Half of all lifetime cases of mental illness start by age 14, according to the Archives of General Psychiatry. And some scientists believe that changes in the body leading to mental illness may start even earlier, prior to any symptoms appearing. Habits and life routines clearly affect our mental health and well-being; so what can we do to create a better mental health for the children in our community?

There are multiple lifestyle factors that have been identified by research to support overall mental health. The following is a list of important lifestyle variables that affect mental health, according to the National Association of School Psychologists, the U.S. Department of Health and Human Services, and other organizations:

Create an atmosphere of acceptance and belonging: Ensuring all children feel welcomed and accepted results in better self-identification and increased trust within each child. Help build solid, positive relationships between students, staff, and parents. For ideas on how to create an inclusive classroom environment, click here.

Create a safe environment: Providing a safe and secure environment is essential to children’s mental health. This should include a “no-bullying” mandate. “Make sure students interact safely. Monitor bullying ‘hot spots’ in and around the building. Students may be at higher risk of bullying in settings where there is little or no adult monitoring or supervision, such as bathrooms, playgrounds, and the cafeteria,” according to StopBullying.gov. For ideas on how to create a safe learning environment for children, click here.

Promote positivity: Let the children know that you expect them to act with kindness, respect, and responsibility when interacting with others. Tell them that bullying and harassment of others is not acceptable, and spell out the consequences of such actions. Researchers have found that a positive environment can cut down on bullying and disengagement, as well as lessen cultural and socio-economic differences among children, according to Great Good Magazine. The effects of a positive school climate are documented by the National School Climate Center here.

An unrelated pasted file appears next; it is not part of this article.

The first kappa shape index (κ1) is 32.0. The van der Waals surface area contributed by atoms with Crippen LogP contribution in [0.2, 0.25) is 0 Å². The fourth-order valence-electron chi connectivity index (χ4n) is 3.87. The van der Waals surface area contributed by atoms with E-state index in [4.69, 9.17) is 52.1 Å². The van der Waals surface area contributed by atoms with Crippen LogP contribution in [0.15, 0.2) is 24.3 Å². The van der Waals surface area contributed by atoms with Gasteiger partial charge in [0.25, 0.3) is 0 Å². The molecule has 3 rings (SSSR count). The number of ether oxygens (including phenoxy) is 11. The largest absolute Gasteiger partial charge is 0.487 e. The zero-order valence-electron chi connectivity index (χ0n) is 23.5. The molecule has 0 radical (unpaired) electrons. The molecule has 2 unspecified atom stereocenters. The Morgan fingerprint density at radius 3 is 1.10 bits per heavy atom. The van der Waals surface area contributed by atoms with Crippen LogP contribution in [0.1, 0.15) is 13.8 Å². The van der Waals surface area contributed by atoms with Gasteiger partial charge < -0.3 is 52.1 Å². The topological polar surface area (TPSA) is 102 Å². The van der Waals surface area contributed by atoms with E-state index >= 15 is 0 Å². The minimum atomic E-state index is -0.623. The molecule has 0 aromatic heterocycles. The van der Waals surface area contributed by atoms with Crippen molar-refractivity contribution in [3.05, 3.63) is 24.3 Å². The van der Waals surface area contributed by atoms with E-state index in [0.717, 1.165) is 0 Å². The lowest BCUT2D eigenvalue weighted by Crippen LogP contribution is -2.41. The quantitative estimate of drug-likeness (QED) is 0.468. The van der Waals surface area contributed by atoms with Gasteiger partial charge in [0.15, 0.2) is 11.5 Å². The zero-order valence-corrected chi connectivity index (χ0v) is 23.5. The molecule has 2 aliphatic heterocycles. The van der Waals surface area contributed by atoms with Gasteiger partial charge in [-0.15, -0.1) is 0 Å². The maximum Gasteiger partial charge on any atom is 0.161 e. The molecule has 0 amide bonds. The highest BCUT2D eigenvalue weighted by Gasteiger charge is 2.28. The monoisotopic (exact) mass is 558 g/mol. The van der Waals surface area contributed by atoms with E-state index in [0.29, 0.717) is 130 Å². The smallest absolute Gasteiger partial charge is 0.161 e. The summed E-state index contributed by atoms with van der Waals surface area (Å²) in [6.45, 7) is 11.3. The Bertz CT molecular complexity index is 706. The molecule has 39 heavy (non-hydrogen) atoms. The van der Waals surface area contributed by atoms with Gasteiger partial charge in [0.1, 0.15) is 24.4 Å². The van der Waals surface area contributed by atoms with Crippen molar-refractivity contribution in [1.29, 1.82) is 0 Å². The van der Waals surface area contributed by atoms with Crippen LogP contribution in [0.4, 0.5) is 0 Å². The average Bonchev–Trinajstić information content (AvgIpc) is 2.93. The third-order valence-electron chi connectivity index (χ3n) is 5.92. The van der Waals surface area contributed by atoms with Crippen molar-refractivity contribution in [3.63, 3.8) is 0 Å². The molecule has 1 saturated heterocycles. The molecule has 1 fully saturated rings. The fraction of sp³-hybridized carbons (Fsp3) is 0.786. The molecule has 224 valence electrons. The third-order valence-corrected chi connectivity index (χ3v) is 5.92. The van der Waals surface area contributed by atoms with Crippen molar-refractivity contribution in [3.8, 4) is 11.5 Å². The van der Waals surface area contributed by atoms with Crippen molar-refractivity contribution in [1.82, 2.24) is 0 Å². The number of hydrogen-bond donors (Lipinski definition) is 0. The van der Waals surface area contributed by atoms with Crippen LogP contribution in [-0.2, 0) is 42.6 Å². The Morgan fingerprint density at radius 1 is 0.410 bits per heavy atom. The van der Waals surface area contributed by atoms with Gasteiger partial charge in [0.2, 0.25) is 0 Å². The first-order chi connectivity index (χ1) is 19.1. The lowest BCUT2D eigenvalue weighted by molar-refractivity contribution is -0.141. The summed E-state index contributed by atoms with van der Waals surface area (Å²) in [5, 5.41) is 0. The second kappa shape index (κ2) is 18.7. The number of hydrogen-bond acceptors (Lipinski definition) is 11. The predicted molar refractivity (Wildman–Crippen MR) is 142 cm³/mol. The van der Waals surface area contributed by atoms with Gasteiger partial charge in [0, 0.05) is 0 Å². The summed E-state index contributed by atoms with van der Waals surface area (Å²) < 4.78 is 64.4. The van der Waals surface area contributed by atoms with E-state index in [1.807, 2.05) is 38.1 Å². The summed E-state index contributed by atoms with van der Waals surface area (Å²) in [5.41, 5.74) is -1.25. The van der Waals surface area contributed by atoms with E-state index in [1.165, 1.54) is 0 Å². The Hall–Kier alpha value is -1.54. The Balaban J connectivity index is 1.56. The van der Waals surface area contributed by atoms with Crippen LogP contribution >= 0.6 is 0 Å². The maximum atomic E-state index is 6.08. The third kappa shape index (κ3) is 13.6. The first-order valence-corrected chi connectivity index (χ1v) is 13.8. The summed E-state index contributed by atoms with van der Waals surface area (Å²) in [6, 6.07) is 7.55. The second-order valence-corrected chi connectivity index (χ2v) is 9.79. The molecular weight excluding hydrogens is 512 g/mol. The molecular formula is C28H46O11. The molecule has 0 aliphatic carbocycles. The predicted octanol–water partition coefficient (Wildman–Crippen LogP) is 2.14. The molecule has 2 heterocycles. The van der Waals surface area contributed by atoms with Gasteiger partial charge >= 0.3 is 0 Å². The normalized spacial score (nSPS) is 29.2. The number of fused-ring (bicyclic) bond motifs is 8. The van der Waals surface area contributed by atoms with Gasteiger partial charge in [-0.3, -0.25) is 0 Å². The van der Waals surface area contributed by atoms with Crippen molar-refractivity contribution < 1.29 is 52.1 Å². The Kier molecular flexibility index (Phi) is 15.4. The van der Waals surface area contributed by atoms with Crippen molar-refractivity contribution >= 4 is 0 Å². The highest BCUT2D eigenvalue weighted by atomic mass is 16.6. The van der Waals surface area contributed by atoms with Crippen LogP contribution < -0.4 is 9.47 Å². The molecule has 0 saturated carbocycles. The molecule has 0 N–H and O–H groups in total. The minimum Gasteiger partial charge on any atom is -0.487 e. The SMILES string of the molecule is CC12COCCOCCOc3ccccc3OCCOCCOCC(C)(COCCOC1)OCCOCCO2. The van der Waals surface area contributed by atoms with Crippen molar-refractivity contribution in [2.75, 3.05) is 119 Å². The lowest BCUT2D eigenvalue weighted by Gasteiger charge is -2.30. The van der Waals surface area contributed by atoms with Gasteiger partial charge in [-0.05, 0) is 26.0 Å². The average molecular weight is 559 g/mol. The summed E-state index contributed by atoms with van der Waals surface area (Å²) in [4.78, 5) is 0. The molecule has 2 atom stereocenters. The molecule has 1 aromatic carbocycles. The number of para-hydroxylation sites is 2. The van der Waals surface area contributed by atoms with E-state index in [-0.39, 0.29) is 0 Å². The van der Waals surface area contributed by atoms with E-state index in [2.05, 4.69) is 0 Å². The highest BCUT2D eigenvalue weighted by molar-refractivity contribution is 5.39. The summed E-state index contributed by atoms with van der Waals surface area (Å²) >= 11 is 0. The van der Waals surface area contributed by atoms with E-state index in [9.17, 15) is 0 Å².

Talk About Diet and Sleep: Do you offer helpful hints that teach children about the importance of eating a balanced diet and getting enough sleep? For more information on a healthy and balanced diet, click here. For a list of suggested hours of sleep based on age, click here.

Encourage Physical Activity: Are there regular opportunities for children to exercise while they are in your care? Good physical health supports good mental health. For more information on physical activity and guidelines, click here.Spend Time Outdoors: Does your organization plan for outdoor activities that include spending time in natural sunlight and away from electronics? Explore outdoor fieldtrip opportunities with the help of San Antonio’s Parks and Recreation Department. If you are interested in programs regarding nature and science within the parks system, please  click here.

Implement a mental health program for children: According to the American Psychiatric Association, “Research has linked these programs to such benefits as reducing anxiety, improving reading scores, reducing bullying at school, and lowering rates of substance abuse in young adulthood.” Find out more about the types of programs organizations offer — including programs aimed at positive behavior, emotion/coping skills, social skills, and self-esteem and self-control — by clicking here.

Encourage resiliency and competency: It’s also critical for good mental health to develop resilience and competency in children. Doing so increases self-esteem and the ability to better handle stress and difficult situations. It also promotes feelings of connectedness with others.

Make it a priority to ensure that your school or organization promotes an inclusive atmosphere, ongoing supportive relationships and programs, and connection with the community. Doing so can improve quality of life while helping to prevent mental health problems for our children.